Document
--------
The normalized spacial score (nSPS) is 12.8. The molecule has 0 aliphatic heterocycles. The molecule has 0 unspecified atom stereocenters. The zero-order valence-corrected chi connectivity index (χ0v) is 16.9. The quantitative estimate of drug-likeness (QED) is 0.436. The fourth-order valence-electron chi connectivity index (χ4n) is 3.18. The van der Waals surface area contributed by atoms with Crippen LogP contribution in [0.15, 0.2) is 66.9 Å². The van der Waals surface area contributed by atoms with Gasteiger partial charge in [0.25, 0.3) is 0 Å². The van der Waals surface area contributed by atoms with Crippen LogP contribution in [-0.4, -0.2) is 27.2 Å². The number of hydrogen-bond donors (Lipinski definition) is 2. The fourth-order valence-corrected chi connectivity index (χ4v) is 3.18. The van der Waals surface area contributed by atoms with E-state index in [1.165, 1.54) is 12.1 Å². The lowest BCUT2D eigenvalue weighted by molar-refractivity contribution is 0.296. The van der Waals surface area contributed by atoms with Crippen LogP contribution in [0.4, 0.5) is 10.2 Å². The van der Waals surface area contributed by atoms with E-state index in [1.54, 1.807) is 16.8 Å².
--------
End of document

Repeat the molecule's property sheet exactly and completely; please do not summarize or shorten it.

The normalized spacial score (nSPS) is 12.8. The molecule has 0 aliphatic heterocycles. The molecule has 0 unspecified atom stereocenters. The zero-order valence-corrected chi connectivity index (χ0v) is 16.9. The quantitative estimate of drug-likeness (QED) is 0.436. The fourth-order valence-electron chi connectivity index (χ4n) is 3.18. The van der Waals surface area contributed by atoms with Crippen LogP contribution in [0.15, 0.2) is 66.9 Å². The van der Waals surface area contributed by atoms with Gasteiger partial charge in [0.25, 0.3) is 0 Å². The van der Waals surface area contributed by atoms with Crippen LogP contribution in [-0.4, -0.2) is 27.2 Å². The number of hydrogen-bond donors (Lipinski definition) is 2. The fourth-order valence-corrected chi connectivity index (χ4v) is 3.18. The van der Waals surface area contributed by atoms with E-state index in [1.165, 1.54) is 12.1 Å². The lowest BCUT2D eigenvalue weighted by molar-refractivity contribution is 0.296. The van der Waals surface area contributed by atoms with Crippen LogP contribution in [0.4, 0.5) is 10.2 Å². The van der Waals surface area contributed by atoms with E-state index in [1.54, 1.807) is 16.8 Å².